“I Chose a Double Mastectomy, Even Though I Didn’t Have Cancer”

More than 20 years ago, Karen Weiss joyfully welcomed the first of her three daughters at St. Joseph’s Women’s Hospital.

While the celebration of new life is always a special moment, St. Joseph’s Women’s Hospital knows there are times when a patient’s visit with us is significant for a different reason – because we need to save their life.

Karen has experienced both.

When her sister was diagnosed with breast cancer in 2023, Karen was understandably upset and concerned about her well-being. When her sister also tested positive for a genetic mutation, Karen got tested just to be on the safe side.

“I didn’t expect anything to come back positive. There was no history of breast cancer in our family. But the results were discouraging. Not only do I carry the same mutation as my sister, but I also have a second more alarming mutation that puts me in the highest possible risk category for developing breast cancer.”

She turned to her doctors at St. Joseph’s Women’s Hospital for guidance, one of whom told her it wasn’t really a matter of “if,” but “when.” She watched as her sister struggled through her treatments. She thought about the waiting and wondering that would now fill her future. She knew she wanted to be around for her girls who were just beginning their adult lives.

Karen remembered the wonderful care she received when her daughter was born, so she once again relied on the expertise of St. Josephs Women’s Hospital to get through another major event in her life – a preventative double mastectomy.

“I didn’t want the prospect of a probable cancer diagnosis weighing on me every day,” Karen said. “I didn’t want my husband and daughters to have to deal with watching me go through treatment. I didn’t want my girls to have to consider navigating the future without me. So, I saw an opportunity to take control and I took it.”

Karen’s decision wasn’t one she took lightly. It’s a major surgery with a long and difficult recovery. While she did have a non-surgical alternative available to her – extra surveillance to keep a closer eye on things – after consulting with her doctors and surgeons at St. Joseph’s Women’s Hospital, she knew a double mastectomy was the right choice for her.

“It was all quite overwhelming, but my medical team at St. Joe’s was amazing,” she said. “They patiently answered all my questions and made me feel really comfortable with my decision. I was still scared but I went into my surgery prepared and confident.”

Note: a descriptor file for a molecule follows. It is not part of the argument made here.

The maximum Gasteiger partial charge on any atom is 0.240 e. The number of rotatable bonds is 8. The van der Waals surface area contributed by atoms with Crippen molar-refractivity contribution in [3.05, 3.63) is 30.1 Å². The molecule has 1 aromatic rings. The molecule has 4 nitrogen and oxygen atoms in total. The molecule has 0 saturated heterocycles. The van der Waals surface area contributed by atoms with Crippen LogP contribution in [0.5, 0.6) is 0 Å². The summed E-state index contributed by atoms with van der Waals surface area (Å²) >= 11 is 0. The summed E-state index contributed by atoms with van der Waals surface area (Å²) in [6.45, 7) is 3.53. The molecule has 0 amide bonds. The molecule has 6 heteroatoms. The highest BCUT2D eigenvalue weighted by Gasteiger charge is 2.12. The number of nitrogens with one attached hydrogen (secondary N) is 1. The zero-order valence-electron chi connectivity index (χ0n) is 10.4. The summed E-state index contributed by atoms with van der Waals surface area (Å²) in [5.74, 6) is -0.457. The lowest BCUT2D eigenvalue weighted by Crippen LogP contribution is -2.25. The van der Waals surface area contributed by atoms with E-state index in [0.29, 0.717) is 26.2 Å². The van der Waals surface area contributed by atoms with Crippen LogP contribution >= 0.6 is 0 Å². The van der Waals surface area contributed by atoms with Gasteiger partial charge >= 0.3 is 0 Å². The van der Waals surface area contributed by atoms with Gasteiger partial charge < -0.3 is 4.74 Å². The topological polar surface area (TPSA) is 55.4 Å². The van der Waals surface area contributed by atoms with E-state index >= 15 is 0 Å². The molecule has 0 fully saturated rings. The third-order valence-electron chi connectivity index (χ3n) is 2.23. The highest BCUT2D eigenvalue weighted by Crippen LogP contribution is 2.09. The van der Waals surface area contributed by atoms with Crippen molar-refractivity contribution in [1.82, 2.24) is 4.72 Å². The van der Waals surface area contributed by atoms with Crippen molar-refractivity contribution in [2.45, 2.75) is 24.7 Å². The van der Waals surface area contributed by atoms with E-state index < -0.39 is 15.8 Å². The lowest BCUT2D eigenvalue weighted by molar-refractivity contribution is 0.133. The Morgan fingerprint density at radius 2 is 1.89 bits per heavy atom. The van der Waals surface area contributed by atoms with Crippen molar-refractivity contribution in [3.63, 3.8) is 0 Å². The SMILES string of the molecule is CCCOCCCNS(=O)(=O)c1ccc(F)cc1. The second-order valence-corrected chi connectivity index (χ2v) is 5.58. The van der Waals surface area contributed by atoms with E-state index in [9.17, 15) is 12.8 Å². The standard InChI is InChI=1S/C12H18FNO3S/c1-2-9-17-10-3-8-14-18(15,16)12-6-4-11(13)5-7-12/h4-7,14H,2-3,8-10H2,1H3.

Although she experienced some complications post-surgery, Karen was reassured by the constant support she received from everyone at St. Joseph’s Women’s Hospital and has no regrets about opting to get a preventative mastectomy.

“Because of my complications, I wound up getting to know various team members in more departments within the hospital than is typical after this type of procedure,” Karen said. “Each and every time, my experience was the same – warm, welcoming, professional. I never felt like just a patient. Everyone took a very personal interest in my care.”

As a “pre-vivor,” Karen wants to create awareness about this less common reason for mastectomy. There are many support groups for those who go through the procedure after a cancer diagnosis, but not as many for those who opt for preventative mastectomies, even though they experience most of the same physical and emotional challenges.

Karen is grateful her sister – who was also treated at St. Joseph’s Women’s Hospital – is doing well now. And even though her daughters each tested positive for either one or both of the mutations, she is glad they now have the power of that knowledge to help them manage their health moving forward.

“I think seeing me take control of my health in such a proactive way, and seeing how St. Joe’s was there to guide and support me, has given my girls a level of reassurance that they have the information and resources to do the same,” Karen said. “We’ve all learned so much together.”

Karen knows that for 50 years, St. Joseph’s Women’s Hospital has been there to help patients like her through some of the biggest moments in their lives – both joyful and frightening. And she feels better knowing the hospital will continue to be there for her girls, too, no matter what the future holds.